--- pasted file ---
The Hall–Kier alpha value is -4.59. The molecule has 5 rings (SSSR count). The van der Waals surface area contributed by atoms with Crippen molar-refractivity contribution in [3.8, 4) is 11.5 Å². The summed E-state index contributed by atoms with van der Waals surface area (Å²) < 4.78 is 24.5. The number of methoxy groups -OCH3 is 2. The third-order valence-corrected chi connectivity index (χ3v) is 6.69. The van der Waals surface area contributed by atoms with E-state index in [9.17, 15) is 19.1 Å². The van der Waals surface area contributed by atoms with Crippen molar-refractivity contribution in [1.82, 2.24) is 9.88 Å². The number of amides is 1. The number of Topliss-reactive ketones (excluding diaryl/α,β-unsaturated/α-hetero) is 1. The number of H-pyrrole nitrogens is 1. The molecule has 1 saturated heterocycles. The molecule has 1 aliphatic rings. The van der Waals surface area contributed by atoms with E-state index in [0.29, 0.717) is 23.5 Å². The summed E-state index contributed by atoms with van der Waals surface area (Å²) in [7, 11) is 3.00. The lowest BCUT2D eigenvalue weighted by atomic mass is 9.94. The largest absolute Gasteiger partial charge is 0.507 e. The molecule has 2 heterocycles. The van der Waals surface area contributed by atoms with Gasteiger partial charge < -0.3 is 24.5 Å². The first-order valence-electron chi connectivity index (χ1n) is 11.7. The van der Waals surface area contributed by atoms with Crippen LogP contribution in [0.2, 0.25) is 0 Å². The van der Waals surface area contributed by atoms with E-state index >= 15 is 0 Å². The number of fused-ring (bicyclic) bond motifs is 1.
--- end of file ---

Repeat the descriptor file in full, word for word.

The Hall–Kier alpha value is -4.59. The molecule has 5 rings (SSSR count). The van der Waals surface area contributed by atoms with Crippen molar-refractivity contribution in [3.8, 4) is 11.5 Å². The summed E-state index contributed by atoms with van der Waals surface area (Å²) < 4.78 is 24.5. The number of methoxy groups -OCH3 is 2. The third-order valence-corrected chi connectivity index (χ3v) is 6.69. The van der Waals surface area contributed by atoms with E-state index in [9.17, 15) is 19.1 Å². The van der Waals surface area contributed by atoms with Crippen molar-refractivity contribution in [1.82, 2.24) is 9.88 Å². The number of amides is 1. The number of Topliss-reactive ketones (excluding diaryl/α,β-unsaturated/α-hetero) is 1. The number of H-pyrrole nitrogens is 1. The molecule has 1 saturated heterocycles. The molecule has 1 aliphatic rings. The van der Waals surface area contributed by atoms with E-state index in [0.29, 0.717) is 23.5 Å². The summed E-state index contributed by atoms with van der Waals surface area (Å²) in [7, 11) is 3.00. The lowest BCUT2D eigenvalue weighted by atomic mass is 9.94. The largest absolute Gasteiger partial charge is 0.507 e. The molecule has 2 heterocycles. The van der Waals surface area contributed by atoms with Gasteiger partial charge < -0.3 is 24.5 Å². The first-order valence-electron chi connectivity index (χ1n) is 11.7. The van der Waals surface area contributed by atoms with Crippen LogP contribution in [0.2, 0.25) is 0 Å². The van der Waals surface area contributed by atoms with E-state index >= 15 is 0 Å². The number of fused-ring (bicyclic) bond motifs is 1.